In autoperfused preparations of feline jejunum, blood flow was measured from the mucosal surface with laser-Doppler velocimetry (LDV) and hydrogen gas (H2) clearance techniques while blood flow was altered by intra-arterial infusion of isoproterenol. LDV and H2 clearance estimates of blood flow were compared with total-wall and mucosal-submucosal blood flows measured with the radiolabeled microsphere technique. Over the range (26.3-73.6 ml·min-1·100 g-1) of blood flows attained, a series of direct linear relationships were obtained among LDV, H2 clearance, and microsphere estimates of jejunal blood flow. The slopes of these relationships indicated that the H2 clearance technique overestimates total intestinal blood flow but reflects mucosal-submucosal flow as measured with microspheres. LDV measurements of blood flow from the mucosal surface were equally well correlated with total and mucosal-submucosal blood flow measured by microspheres, thereby not allowing for a definitive conclusion on the measurement depth of the LDV method. However, the ability of the LDV method to detect changes in blood flow in the perfused gut, even through 3 mm of unperfused tissue, casts a doubt on the assumption that the LDV method has a spatial resolution of less than 0.5-1.0 mm. The results of this study indicate that the H2 clearance technique can be used to measure mucosal blood flow in the small intestine. By contrast, the precise measurement depth of the LDV method is still uncertain and requires further evaluation.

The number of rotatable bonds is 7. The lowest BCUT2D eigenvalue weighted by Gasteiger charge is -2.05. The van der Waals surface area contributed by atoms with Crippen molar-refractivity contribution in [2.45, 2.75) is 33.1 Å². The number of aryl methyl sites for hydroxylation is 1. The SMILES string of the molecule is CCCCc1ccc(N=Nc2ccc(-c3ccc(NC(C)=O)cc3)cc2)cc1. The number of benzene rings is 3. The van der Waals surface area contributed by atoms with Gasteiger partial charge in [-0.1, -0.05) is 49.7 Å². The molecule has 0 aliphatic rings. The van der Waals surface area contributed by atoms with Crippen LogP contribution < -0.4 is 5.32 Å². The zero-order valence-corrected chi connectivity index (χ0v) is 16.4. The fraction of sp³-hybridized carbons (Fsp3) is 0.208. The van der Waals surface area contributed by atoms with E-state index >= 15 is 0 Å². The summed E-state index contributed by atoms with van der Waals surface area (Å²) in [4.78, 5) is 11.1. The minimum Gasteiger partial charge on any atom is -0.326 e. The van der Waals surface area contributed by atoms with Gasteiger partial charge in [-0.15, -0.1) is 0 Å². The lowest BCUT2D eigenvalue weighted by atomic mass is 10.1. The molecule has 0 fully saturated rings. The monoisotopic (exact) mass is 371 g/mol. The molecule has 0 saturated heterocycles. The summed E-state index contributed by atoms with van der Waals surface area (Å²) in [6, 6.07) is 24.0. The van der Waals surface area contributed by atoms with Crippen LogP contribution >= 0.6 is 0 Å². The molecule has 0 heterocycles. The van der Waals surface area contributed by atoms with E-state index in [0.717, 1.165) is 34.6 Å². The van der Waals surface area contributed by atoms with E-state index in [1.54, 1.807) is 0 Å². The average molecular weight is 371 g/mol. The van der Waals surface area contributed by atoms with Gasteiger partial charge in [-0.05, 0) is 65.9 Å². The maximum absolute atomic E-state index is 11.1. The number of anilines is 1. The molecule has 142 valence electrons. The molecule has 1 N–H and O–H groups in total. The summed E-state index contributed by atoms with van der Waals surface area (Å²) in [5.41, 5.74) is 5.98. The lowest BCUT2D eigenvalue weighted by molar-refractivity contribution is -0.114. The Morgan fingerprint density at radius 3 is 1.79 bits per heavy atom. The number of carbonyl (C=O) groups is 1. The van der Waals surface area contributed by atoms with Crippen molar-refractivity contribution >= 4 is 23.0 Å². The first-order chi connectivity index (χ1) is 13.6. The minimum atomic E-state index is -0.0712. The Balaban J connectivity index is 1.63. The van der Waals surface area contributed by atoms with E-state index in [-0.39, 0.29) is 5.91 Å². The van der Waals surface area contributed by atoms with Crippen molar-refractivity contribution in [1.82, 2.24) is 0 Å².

|Original language||English (US)|
|Journal||American Journal of Physiology - Gastrointestinal and Liver Physiology|
|State||Published - 1985|
ASJC Scopus subject areas
- Physiology (medical)